This is a nonprecedential disposition, but it is an example of a trend to sanction foreclosure defense lawyers who use the “show-me-the-note” defense. There is well-settled law in, I believe, all of the states that the defendant cannot defend a foreclosure action by asserting that the plaintiff does not have the original note. (Because mortgage notes are often assigned, this can be difficult to prove.)
In this particular case, plaintiff did show the defendant a copy of the note with an original signature. Despite this, defendants continued to assert the “show-me-the-note” defense in two further pleadings after they had seen the note.
The court also rejected the argument that the Defendants had abandoned the “show-me-the-note” defense by not raising it in their opposition to a motion for summary judgment.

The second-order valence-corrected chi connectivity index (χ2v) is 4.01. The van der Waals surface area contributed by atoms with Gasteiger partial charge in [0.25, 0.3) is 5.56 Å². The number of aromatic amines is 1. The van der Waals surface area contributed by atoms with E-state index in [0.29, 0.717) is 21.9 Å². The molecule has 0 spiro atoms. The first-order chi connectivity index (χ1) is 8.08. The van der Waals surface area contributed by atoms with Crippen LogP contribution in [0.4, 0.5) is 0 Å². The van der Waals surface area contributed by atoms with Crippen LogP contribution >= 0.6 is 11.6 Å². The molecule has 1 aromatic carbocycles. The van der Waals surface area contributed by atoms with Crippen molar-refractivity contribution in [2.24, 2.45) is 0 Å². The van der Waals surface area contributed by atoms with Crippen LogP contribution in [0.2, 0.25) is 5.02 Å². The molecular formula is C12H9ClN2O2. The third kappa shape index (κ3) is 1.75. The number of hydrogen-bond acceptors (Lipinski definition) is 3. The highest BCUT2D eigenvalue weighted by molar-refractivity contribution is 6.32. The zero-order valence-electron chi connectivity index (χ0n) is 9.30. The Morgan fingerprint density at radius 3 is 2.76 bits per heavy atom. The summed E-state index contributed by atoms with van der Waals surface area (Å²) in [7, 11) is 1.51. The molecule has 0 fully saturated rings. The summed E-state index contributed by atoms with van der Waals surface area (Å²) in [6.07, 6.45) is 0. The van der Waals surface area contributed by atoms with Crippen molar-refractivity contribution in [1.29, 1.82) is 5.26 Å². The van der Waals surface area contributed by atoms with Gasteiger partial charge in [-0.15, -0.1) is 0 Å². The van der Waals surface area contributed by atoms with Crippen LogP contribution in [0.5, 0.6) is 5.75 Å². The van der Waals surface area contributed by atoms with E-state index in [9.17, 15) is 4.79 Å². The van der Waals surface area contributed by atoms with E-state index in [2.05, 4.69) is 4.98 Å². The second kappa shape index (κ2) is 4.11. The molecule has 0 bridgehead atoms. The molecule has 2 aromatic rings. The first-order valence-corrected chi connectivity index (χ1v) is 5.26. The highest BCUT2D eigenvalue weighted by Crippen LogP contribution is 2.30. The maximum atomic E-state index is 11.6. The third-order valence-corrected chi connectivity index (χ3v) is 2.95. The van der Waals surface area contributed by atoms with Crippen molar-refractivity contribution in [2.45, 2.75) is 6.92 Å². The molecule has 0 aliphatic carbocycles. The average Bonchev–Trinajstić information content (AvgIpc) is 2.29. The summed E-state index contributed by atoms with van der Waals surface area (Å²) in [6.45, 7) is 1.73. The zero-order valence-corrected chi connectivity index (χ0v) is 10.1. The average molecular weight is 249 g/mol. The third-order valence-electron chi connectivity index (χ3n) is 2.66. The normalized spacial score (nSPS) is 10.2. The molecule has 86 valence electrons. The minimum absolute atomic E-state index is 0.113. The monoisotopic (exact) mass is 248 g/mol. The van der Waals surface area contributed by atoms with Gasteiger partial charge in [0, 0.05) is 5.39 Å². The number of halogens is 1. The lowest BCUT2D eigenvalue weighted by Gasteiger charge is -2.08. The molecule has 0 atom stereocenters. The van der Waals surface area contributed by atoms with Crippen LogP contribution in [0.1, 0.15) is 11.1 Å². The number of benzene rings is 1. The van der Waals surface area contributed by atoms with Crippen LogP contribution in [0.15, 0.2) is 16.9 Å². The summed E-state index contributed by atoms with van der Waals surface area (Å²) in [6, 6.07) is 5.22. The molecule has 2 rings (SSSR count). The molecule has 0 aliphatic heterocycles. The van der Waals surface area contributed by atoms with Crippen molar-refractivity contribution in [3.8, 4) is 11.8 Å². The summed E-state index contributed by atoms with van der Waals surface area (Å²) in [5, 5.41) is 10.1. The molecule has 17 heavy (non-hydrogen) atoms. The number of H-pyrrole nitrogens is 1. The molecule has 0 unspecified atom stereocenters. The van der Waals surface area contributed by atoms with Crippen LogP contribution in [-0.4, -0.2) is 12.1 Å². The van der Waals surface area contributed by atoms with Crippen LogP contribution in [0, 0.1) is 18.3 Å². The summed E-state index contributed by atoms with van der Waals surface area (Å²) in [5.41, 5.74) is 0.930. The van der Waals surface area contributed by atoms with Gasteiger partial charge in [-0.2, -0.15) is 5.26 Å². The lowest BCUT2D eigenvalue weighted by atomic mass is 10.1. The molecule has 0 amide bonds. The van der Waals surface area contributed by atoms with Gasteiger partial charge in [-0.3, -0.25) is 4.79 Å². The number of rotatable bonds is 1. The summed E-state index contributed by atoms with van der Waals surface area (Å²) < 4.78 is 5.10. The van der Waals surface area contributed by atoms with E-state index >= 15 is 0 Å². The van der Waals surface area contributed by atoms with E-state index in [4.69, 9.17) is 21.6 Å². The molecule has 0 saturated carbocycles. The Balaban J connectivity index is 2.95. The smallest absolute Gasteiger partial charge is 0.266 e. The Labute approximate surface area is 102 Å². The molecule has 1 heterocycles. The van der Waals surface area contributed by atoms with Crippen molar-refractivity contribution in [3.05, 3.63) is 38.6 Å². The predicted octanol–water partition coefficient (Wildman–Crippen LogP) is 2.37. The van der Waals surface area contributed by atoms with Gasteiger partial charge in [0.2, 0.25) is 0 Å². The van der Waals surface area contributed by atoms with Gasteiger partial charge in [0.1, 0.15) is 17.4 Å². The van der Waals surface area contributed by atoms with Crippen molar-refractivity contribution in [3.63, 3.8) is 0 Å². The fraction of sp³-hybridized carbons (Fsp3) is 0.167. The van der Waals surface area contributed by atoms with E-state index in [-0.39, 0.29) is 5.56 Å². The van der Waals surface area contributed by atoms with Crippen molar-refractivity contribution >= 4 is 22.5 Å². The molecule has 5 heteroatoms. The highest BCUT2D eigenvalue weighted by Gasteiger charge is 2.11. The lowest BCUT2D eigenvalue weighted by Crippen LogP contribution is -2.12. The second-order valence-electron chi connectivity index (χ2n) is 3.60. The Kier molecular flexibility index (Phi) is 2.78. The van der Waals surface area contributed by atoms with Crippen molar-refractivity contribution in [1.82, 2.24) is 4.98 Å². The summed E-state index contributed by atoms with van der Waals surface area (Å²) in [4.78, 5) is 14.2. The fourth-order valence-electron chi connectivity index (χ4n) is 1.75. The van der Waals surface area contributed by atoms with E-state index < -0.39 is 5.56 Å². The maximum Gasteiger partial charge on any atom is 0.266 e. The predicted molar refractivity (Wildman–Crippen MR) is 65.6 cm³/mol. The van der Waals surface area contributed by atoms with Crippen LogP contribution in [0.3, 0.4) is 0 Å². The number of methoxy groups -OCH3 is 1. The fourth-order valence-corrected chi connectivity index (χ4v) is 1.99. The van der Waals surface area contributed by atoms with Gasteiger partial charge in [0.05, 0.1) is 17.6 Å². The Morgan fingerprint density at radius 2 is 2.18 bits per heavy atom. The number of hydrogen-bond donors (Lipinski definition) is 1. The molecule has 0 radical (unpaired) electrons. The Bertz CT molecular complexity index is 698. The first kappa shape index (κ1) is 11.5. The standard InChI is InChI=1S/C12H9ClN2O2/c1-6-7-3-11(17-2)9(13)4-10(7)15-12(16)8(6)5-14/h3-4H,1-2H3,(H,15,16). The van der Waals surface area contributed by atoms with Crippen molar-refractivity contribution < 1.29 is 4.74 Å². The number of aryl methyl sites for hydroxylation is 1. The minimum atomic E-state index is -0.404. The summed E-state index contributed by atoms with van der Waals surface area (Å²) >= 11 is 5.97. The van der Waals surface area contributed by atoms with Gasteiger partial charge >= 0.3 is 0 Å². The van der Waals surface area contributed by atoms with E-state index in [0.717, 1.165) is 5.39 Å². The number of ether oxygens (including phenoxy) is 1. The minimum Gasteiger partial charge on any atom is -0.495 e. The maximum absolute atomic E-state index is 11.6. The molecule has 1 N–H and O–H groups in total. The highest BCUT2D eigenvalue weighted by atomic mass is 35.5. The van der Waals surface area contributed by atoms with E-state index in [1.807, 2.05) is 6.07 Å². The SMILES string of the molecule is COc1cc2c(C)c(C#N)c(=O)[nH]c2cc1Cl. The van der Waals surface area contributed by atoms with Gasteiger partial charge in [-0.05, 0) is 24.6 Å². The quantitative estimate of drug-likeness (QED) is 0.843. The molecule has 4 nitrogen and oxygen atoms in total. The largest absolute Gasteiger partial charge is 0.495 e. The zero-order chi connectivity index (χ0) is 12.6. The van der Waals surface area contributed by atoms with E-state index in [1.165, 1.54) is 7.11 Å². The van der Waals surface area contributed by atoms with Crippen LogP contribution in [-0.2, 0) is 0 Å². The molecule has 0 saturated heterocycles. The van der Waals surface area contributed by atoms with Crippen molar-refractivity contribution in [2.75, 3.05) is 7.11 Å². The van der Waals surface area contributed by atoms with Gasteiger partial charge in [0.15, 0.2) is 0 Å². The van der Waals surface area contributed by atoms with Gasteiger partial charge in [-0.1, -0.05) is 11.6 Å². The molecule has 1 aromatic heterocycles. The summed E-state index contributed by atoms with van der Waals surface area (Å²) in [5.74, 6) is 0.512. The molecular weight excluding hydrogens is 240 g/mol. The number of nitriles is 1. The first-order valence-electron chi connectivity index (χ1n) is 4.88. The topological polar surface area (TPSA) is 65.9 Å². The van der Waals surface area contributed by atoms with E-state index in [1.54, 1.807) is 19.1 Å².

However, Appellants dispute the district court’s finding that Appellants had not affirmatively withdrawn the show-me-the-note claims during the “safe harbor” period. Appellants argue that they abandoned the show-me-the-note claims by not making specific arguments in defense of those claims as part of their opposition to Select Portfolio’s motion for summary judgment. Appellants cite no authority for the proposition that abandoning a claim for summary judgment purposes is the equivalent of withdrawing or correcting the claim under Rule 11. Regardless, Appellants in this case did not merely fail to affirmatively indicate to the district court that they intended to withdraw the show-me-the-note claims; they also urged the court to deny Select Portfolio’s motion “in its entirety” and argued that genuine issues of material fact existed “on elements in each of Plaintiff’s remaining causes of action.